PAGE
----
Can you solve this logic puzzle?

There is a whole genre of puzzles about truth tellers and liars. I just came across this one and found it kind of interesting.

There are three people, who we will label as A, B and C. They all respond only to yes/no questions. One of them always tells the truth. Another one always lies. The third answers yes or no completely at random, in effect flipping a mental coin for each question. Each of the people is aware of the behavior of the others.

How can you determine who A, B and C are by asking 3 questions, each directed at one person at a time?

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Just ask them any question while they are in an MRI device.
(3 questions each, or 3 questions altogether?)

ragingloli (40227)

1. If I ask you to tell me the truth, will you?
2. If I ask (second person) to tell the truth will they?
3 if I ask ( third person) to tell the truth will they?

Only C will answer three times. A and B will only be able to answer twice, since neither yes nor no will apply in one of their questions cases
A ‘s two answers will be Yes, No in that order, (does not have to be consecutive)
B’s two answers will be No, Yes in that order (does not have to be consecutive)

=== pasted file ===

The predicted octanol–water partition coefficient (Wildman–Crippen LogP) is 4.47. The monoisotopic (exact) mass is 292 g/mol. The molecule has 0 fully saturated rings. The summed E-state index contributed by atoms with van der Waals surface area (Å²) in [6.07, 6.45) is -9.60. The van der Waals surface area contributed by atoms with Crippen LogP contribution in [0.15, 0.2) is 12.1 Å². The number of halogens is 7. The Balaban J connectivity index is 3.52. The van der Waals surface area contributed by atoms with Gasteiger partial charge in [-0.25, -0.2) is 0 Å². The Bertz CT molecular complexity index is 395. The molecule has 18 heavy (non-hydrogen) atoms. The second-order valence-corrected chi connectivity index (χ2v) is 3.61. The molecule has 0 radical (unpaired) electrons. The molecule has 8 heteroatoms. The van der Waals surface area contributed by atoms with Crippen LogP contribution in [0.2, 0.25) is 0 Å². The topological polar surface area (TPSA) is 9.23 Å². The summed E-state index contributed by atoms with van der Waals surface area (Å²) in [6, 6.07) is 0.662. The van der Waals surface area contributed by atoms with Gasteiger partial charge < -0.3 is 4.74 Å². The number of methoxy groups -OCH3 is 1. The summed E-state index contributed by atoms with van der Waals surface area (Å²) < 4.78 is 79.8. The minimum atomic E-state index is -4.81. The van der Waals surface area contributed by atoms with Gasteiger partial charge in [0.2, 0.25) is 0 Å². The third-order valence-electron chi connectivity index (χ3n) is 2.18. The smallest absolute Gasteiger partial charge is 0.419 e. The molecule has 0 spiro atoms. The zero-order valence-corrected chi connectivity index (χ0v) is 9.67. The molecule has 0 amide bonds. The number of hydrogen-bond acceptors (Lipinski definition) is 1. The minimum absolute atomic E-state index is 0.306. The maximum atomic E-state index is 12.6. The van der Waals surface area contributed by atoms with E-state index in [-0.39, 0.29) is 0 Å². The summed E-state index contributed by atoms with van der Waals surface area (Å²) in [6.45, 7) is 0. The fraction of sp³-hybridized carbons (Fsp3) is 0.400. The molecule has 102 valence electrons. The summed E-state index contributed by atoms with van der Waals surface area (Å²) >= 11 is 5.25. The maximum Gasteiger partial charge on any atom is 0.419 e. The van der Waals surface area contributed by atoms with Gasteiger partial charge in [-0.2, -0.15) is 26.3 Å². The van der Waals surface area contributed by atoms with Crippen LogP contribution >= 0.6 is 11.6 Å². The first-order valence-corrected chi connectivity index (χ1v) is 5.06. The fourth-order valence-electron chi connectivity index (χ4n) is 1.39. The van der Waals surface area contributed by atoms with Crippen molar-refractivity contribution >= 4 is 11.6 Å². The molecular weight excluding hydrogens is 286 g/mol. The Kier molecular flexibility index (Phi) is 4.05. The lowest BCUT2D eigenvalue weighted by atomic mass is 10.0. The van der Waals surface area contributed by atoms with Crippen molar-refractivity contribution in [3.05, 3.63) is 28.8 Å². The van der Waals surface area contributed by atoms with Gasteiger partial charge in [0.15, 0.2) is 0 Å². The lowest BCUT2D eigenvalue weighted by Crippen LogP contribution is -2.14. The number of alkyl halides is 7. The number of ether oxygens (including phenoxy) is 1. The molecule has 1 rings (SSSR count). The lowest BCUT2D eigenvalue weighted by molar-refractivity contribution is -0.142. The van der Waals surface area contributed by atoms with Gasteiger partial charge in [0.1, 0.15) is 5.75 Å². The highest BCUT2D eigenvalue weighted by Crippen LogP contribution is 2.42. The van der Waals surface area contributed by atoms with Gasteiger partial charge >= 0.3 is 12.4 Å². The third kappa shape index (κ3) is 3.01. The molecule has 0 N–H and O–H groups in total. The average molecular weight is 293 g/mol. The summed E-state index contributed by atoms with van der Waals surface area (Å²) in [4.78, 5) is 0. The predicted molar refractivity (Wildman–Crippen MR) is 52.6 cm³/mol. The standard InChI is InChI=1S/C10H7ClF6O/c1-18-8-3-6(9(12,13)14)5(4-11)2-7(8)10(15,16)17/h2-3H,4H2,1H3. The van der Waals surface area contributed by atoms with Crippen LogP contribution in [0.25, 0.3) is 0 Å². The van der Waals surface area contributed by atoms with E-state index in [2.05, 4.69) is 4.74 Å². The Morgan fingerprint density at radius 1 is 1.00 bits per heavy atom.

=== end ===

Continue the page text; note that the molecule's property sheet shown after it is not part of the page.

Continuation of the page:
josie (26284)

@josie , I should have been clearer. The total number of questions must be 3.

No. No I can’t.

Sure you can. It just takes a little strategic thinking.
For those wanting a hint, let me start you off on how to think about this. First, let’s do a global numeric analysis. There are 3! = 6 possibilities for assignment of A, B and C. The number of possible sequences of answers is 2 * 2 * 2 =8, which covers the number of possible arrangements, If this were not the case then no answer would be possible. After the first question there must be no more than 4 possibilities and for the last question there must be no more than 2.

Let T, L and R stand respectively for truth teller, liar and random truth teller.

Asking questions of the random truth teller is pointless, so we devise a strategy to avoid R. We can’t do this for the first question, but we can framing a question to A so as to avoid R for the other two questions. We can do this by having a yes answer to the question mean that B is either L or T and a no answer mean that C is L or T. Note firstly that if A = R, the condition is true, irrespective of R’s answer, and secondly these conditions would allow for only 4 possibilities after the first question
.

Why so quick with hints? I just woke up.

whitenoise (14105)